Seattle City Clerk's Office Information Services Tips on Searching
Enter words which express the subject of your query. Your search terms will be matched with words in the parts of documents in the database corresponding to the label on the form box.
Forming a Search Query
Connect two or more words with and to retrieve documents which contain all of your search terms. Connect terms with or to retrieve items which contain any of a list of alternative terms. Connect terms with adj to retrieve items which connect terms adjacent and in that order.
Examples: rat or mouse : Retrieves items containing either word rat and mouse : Retrieves items containing both words wood adj rat : Retrieves items containing both words in that order and adjacent
Other search operators: Use near to connect words occurring in the same sentence and in any order. You can modify this operator for more precise results: the operator near3 will retrieve documents containing the two connected terms within three words of one another. Use with to connect words appearing in the same sentence. Use same to retrieve documents that contain the second search term in the same paragraph as the first term.
You may enter search terms in more than one form box for a query. The terms are logically connected by the "default operator" setting at the bottom of the search screen.
Searching for Phrases
Enclose words in quotes if you want to search on words occurring as a phrase.
Example: "land use" : Retrieves docs containing that phrase
Certain common words (stopwords) are not included in the database system's internal indexes. If you include them in a search query you will get misleading results.
Example: "Chamber of Commerce" will retrieve no documents because "of" is a stopword. Instead, use the query "chamber commerce".
? : matches any single character
$ : matches any ending to the word root
Examples: theat?? : matches theater or theatre theat$ : matches theater, theatre, theatrical, etc.
The most recent legislation (ordinances 1992-present, resolutions 1991-present) is indexed with terms from the City Clerk's thesaurus. Using index terms in a search query may increase the precision of your search, especially when words expressing subjects are not present in document titles.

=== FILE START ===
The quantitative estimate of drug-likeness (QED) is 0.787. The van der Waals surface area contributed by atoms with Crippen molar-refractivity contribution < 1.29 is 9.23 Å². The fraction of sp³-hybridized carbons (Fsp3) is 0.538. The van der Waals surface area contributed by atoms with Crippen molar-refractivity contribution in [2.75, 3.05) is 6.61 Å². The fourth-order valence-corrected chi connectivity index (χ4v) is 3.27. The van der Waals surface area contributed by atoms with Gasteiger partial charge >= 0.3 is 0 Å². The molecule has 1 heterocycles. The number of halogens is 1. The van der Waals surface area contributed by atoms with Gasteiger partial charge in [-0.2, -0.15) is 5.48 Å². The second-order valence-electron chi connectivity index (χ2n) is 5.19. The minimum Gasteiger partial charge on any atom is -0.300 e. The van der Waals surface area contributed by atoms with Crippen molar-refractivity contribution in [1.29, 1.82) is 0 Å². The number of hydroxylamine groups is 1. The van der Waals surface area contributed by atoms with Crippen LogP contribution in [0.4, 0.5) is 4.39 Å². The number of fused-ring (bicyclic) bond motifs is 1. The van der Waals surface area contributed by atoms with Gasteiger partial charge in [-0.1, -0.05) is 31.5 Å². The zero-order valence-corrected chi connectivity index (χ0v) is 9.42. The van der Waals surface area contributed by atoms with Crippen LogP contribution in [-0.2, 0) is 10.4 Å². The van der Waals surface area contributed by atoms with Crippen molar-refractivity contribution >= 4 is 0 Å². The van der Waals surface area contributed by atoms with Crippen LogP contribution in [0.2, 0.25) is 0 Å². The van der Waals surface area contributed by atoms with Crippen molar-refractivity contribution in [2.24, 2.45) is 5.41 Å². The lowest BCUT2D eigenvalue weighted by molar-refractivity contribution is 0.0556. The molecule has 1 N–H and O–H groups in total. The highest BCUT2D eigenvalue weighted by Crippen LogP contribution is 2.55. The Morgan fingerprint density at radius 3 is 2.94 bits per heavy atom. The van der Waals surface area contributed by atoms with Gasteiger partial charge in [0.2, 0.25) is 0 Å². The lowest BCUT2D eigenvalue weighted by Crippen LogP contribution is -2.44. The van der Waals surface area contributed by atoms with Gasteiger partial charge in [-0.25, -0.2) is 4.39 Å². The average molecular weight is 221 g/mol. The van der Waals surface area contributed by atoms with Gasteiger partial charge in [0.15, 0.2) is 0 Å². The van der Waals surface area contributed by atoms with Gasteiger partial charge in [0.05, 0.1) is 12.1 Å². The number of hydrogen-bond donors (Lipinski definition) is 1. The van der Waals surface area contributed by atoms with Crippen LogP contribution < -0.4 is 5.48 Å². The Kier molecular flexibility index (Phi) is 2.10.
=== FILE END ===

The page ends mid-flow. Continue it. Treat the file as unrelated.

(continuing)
Restricting a Search to a Database Field
Sometimes is is helpful to restrict a search to a certain part of a database record, or "field." The labeled boxes in the search forms allow some field-specific searching, but more flexibility is possible. For instance, it is possible to retrieve all City Council Resolutions sponsored by Councilmember Jim Street by entering the following in the "Words anywhere" box of the Resolution database search form:
The search term is followed by a dot, the field code, and another dot. To use this technique you need to know the field names for the database you are searching.
Field names for:
- Council Bill and Ordinance database
- Resolution database
- Comptroller/Clerk File database
- City Council Minutes database
- WTOD ARC document database
- Seattle Municipal Code
- Seattle City Charter
- Seattle Business Tax Rules
- Seattle Taxicab and For-Hire Vehicle Rules
- Seattle Elections Code Administrative Rules
- Seattle Hearing Examiner Decisions
- Municipal Archives Guide
- Municipal Archives Subject Files Index
- Municipal Archives General Files Index
- Municipal Archives Photograph Index
- Municipal Archives City Documents Catalog
Last revised 10/08/01